Congratulation to Chris Davies. Last Saturday while fishing as a co-angler at Lake Lanier in the FLW Bulldog Division BFL Chris landed a five-bass limit weighing 14 pounds, fifteen ounces and placed second out of 153 anglers. For second place, he won $1253. He also had big fish on the co-angler side with a six pound one ounce fish which added $382 to his total winnings of $1635.
Chris has been in local clubs for many years and fishes other tournament trails, too.
Two other Georgia anglers did very good in tournaments, too, while fishing the FLW Tour Series at Tavis Lake in Texas. The FLW Tour is the top trail in FLW and anglers can get in by invitation only, after qualifying through other trails like the BFLs.
Clayton Batts from Macon had 20 keeper bass weighing 48 pounds, one ounce in this four-day tournament. He won $17,000 for 7th place. In 8th place Troy Morrow of Eastanollee won $16,000 by catching 20 bass weighing 47 pounds, nine ounces.
In this tournament, 164 boaters and 164 co-anglers started the first day. After two days the top 20 boaters fish a third day and the rest go home, but anglers in 21st through 54th place do get money, with 21st getting $10,000 and 54th winning $4000.
After a third day, the top ten fish for a fourth day and 11th through 20th go home, but with winnings of $10,000 each. The final ten are the best of the best in that tournament and first place paid $100,000 plus a $25,000 bonus for fishing out of a Ranger boat. Tenth place pays $14,000.
Mark Rose, a pro angler from Arkansas, fishes out of a Ranger and has won the last two FLW Tour tournaments, for winnings of $250,000. So there is a lot of money in tournaments for top anglers.
The co-anglers fish only the first two days and the winner got $20,000 down to 54th place winning $700. Co-anglers fish from the back of the boat and have no say about where or how to fish, so they are at the mercy of the boater. Some boaters try to help their co-anglers, others don’t treat them so well. And of course, the entry fee is quite different between boater and co-angler.
On a local, much less expensive level the Potato Creek Bassmasters fished our February tournament at West Point lake last Saturday. Niles Murray won with five fish weighing a little over ten pounds, and had big fish with a largemouth weighing more than six pounds.
Dan Riddle was second with five weighing 9.04 pounds and my five weighing 9.03 pounds was third. Third place paid me $84! I think Raymond English placed fourth with eight pounds.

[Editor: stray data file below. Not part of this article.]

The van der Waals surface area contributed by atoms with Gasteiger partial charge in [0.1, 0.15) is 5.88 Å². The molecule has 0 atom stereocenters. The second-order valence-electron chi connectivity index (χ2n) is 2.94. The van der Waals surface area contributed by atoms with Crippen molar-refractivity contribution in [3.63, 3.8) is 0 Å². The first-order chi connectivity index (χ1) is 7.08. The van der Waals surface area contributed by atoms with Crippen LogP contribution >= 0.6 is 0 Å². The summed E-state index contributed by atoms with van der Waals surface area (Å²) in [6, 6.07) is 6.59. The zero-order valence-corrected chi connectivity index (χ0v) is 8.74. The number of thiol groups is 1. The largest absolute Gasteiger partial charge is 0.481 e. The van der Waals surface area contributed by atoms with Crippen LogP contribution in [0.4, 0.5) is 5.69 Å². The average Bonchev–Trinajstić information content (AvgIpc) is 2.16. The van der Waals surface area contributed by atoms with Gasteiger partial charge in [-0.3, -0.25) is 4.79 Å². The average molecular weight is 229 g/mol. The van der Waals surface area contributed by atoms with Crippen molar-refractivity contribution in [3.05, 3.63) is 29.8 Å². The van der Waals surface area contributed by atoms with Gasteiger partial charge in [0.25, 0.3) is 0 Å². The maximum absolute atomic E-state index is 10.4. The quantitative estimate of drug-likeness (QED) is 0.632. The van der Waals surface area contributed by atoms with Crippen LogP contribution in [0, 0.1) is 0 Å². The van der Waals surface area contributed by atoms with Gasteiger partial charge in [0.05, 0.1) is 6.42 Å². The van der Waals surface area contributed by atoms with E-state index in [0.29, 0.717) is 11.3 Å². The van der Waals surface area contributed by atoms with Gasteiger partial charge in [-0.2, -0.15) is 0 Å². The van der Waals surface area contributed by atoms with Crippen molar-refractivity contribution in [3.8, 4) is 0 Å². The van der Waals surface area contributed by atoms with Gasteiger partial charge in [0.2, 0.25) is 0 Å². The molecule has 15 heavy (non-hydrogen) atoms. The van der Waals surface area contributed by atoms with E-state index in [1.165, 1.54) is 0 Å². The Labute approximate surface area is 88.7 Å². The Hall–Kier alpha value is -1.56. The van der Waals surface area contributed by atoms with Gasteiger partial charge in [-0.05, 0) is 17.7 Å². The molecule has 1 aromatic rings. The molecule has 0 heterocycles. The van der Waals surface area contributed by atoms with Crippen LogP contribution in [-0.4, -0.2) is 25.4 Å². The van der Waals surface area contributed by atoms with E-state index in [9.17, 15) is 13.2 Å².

We had a warm but rainy day. The water temperature had dropped from 62 on Tuesday to 58 Saturday morning and with the clouds it did not warm during the day like we hoped it would. There was a Highland Marina Team Trail tournament that day. I do not know how many boats were in it but they took off 30 minutes before we did and the first four places I wanted to fish had at least two boats on them when I got there.
The fifth place was back in a big creek and there was only one boat there, fishing the right bank, the best one due to water depth. So I started on the left bank since I had already ridden around more than I wanted to. After a few minutes, I caught a small keeper spotted bass on a rattle bait but that was it in that creek.
I fished several more places, usually with other boats in sight, until noon without another bite. I was very frustrated. Fishing was supposed to be good!
At noon I ran into Whitewater Creek headed to a point that was on a Map of the Month article last March. My luck did not change, I could see another boat on it long before I got there, so I stopped on a point that I had never fished.
My first cast to that point produced a 2.5 pound largemouth. An hour later I caught my eight bass off that point, a 2.5 pound spot. The other two keepers there were just keeper spots and the other four were short largemouth and spots.
I fished there until 2:00 without getting any more bites, then hit three more places before our weigh-in, again with no bites. It was amazing how quiet the lake got after 2:00 since that is when the Highland tournament weighed in. The boats just disappeared. I heard it took five bass weighing 20 pounds to win that tournament.
For many years if I headed to a place I wanted to fish and a boat was already there I let it upset me. I would worry way too much about it and not be able to concentrate on catching bass. But one year at Eufaula, in a two-day tournament, on the second day I headed to a bank where I had caught several bass the first day.
When I got close I saw another fisherman had beat me to it. So I just went to the opposite bank in disgust and started fishing. I caught three nice keepers before getting to where the creek narrowed down and I was near the guy fishing where I had wanted to start. He told me he had not had a bite!
That taught me to ignore others and just fish, although sometimes it is hard to do!